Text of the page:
OWA, the Tribe’s entertainment and amusement park in Foley in Baldwin County, continues to grow. It includes more than 20 attractions, an on-site Marriott hotel and more. An RV resort, indoor water park and outdoor wave pool are slated to open this year.


Automotive and Metals

This region is well positioned along the Interstate 65 and U.S. Highway 43 corridors to support all of Alabama’s growing automotive industry needs.

Manufacturers currently operating in these sectors include Guyoung Tech USA, an automotive supplier in Conecuh County that is expanding and is already the largest manufacturing employer in the county; Muskogee Technology in Atmore, Alto Products in Atmore, which makes friction components for the clutch and brake markets; AAM Casting in Brewton, a ductile casting manufacturer; and the foundry Brewton Iron Works.

Several industrial sites in the region are available and suitable for metals and automotive facilities.

Attending the grand opening of Provalus in Brewton in December were (from left) Will Ruzic, vice president of Facilities and Operations at Provalus; Alabama Gov. Kay Ivey; Laura Chevalier, president of Provalus; Brewton Mayor Yank Lovelace and Ted Clem with the Alabama Department of Commerce.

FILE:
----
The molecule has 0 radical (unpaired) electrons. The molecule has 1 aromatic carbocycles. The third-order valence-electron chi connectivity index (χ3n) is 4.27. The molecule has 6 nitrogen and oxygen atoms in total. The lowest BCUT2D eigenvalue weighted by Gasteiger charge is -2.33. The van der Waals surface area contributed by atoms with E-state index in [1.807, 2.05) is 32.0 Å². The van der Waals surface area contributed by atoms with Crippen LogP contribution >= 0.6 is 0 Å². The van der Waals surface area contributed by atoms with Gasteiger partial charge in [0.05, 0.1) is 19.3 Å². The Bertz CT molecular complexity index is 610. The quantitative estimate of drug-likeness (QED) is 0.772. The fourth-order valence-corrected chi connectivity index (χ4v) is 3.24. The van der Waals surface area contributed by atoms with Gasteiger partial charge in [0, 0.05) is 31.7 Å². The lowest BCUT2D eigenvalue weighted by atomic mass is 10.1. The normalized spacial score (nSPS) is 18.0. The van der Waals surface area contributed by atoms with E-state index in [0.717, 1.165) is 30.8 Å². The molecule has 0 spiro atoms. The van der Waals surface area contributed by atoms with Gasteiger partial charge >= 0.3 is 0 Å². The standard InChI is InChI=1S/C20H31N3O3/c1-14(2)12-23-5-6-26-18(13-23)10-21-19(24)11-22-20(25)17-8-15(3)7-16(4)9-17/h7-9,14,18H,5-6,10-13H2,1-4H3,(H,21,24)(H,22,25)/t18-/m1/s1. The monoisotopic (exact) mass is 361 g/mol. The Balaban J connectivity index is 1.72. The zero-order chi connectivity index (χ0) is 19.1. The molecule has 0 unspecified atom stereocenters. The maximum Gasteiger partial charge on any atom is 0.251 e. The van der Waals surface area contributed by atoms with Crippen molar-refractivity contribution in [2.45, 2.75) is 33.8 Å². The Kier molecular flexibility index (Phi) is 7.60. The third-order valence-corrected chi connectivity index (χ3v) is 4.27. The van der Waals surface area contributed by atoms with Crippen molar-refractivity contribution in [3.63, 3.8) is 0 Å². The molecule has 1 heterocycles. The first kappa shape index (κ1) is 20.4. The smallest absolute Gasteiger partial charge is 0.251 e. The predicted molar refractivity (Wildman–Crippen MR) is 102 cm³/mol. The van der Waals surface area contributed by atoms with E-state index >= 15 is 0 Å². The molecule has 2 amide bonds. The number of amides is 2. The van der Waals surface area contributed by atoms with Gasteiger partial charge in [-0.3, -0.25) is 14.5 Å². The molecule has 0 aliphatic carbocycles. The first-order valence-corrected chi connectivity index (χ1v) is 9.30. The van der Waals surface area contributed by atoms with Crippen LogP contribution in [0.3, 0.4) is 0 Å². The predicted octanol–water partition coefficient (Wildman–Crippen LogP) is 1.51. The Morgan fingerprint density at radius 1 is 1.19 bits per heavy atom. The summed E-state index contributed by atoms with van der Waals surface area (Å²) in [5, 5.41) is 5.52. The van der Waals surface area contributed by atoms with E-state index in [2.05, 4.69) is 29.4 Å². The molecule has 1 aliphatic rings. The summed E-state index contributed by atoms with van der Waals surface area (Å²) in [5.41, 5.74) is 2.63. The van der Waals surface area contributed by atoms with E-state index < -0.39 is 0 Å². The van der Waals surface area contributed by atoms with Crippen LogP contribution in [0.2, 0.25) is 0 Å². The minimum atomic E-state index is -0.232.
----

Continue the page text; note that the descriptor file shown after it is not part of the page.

Technology and aerospace

Provalus, an IT solutions and software development company with locations throughout the U.S., has opened a $6.5 million center in Brewton. The company works to bring high-tech jobs to underserved parts of the Southeast by training local workers.

Other major companies in this sector include Brown Precision, Frontier Technologies, Muskogee Technology and PCI Aviation.



Conecuh County ranks among the top oil producing counties in Alabama, with several companies involved in the process. The county has the most productive oil fields in Alabama, accounting for about half of Alabama’s yearly 7.4 million barrels of oil.

And one of Choctaw County’s largest employers is Gibson Oil Co., which operates a chain of convenience stores/gas stations, but also does some refining.



This region is a focal point for the cotton, soybean and peanut industry, with several processing facilities coming online in recent years.